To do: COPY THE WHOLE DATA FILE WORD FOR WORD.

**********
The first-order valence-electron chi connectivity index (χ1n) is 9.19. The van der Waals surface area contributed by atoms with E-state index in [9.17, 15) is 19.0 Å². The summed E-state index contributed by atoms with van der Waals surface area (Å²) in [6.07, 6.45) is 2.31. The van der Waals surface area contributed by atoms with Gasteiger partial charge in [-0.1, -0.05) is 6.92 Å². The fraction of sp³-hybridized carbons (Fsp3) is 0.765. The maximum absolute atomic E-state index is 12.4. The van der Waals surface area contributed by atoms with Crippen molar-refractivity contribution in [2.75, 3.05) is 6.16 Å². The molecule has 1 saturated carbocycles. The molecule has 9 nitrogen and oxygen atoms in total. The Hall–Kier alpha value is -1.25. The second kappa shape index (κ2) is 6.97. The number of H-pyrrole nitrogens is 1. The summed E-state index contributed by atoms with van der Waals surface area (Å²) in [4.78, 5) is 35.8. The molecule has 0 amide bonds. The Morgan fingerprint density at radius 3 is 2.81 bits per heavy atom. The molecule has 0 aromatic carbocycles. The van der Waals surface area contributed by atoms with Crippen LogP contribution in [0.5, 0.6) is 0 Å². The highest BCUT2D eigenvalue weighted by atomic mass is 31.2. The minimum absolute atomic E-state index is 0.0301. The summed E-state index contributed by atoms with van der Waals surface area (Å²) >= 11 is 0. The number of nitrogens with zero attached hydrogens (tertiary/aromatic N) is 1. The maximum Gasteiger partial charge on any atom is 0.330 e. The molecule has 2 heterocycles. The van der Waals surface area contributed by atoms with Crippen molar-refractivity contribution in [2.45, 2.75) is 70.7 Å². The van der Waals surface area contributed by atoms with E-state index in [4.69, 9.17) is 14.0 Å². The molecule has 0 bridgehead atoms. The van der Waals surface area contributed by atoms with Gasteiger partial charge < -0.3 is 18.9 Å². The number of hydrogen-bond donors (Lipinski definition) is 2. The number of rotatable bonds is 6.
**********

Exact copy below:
The first-order valence-electron chi connectivity index (χ1n) is 9.19. The van der Waals surface area contributed by atoms with E-state index in [9.17, 15) is 19.0 Å². The summed E-state index contributed by atoms with van der Waals surface area (Å²) in [6.07, 6.45) is 2.31. The van der Waals surface area contributed by atoms with Gasteiger partial charge in [-0.1, -0.05) is 6.92 Å². The fraction of sp³-hybridized carbons (Fsp3) is 0.765. The maximum absolute atomic E-state index is 12.4. The van der Waals surface area contributed by atoms with Crippen molar-refractivity contribution in [2.75, 3.05) is 6.16 Å². The molecule has 1 saturated carbocycles. The molecule has 9 nitrogen and oxygen atoms in total. The Hall–Kier alpha value is -1.25. The second kappa shape index (κ2) is 6.97. The number of H-pyrrole nitrogens is 1. The summed E-state index contributed by atoms with van der Waals surface area (Å²) in [4.78, 5) is 35.8. The molecule has 0 amide bonds. The Morgan fingerprint density at radius 3 is 2.81 bits per heavy atom. The molecule has 0 aromatic carbocycles. The van der Waals surface area contributed by atoms with Crippen LogP contribution in [0.5, 0.6) is 0 Å². The highest BCUT2D eigenvalue weighted by atomic mass is 31.2. The minimum absolute atomic E-state index is 0.0301. The summed E-state index contributed by atoms with van der Waals surface area (Å²) >= 11 is 0. The number of nitrogens with zero attached hydrogens (tertiary/aromatic N) is 1. The maximum Gasteiger partial charge on any atom is 0.330 e. The molecule has 2 heterocycles. The van der Waals surface area contributed by atoms with Crippen molar-refractivity contribution in [2.45, 2.75) is 70.7 Å². The van der Waals surface area contributed by atoms with E-state index in [4.69, 9.17) is 14.0 Å². The molecule has 0 bridgehead atoms. The van der Waals surface area contributed by atoms with Gasteiger partial charge < -0.3 is 18.9 Å². The number of hydrogen-bond donors (Lipinski definition) is 2. The number of rotatable bonds is 6.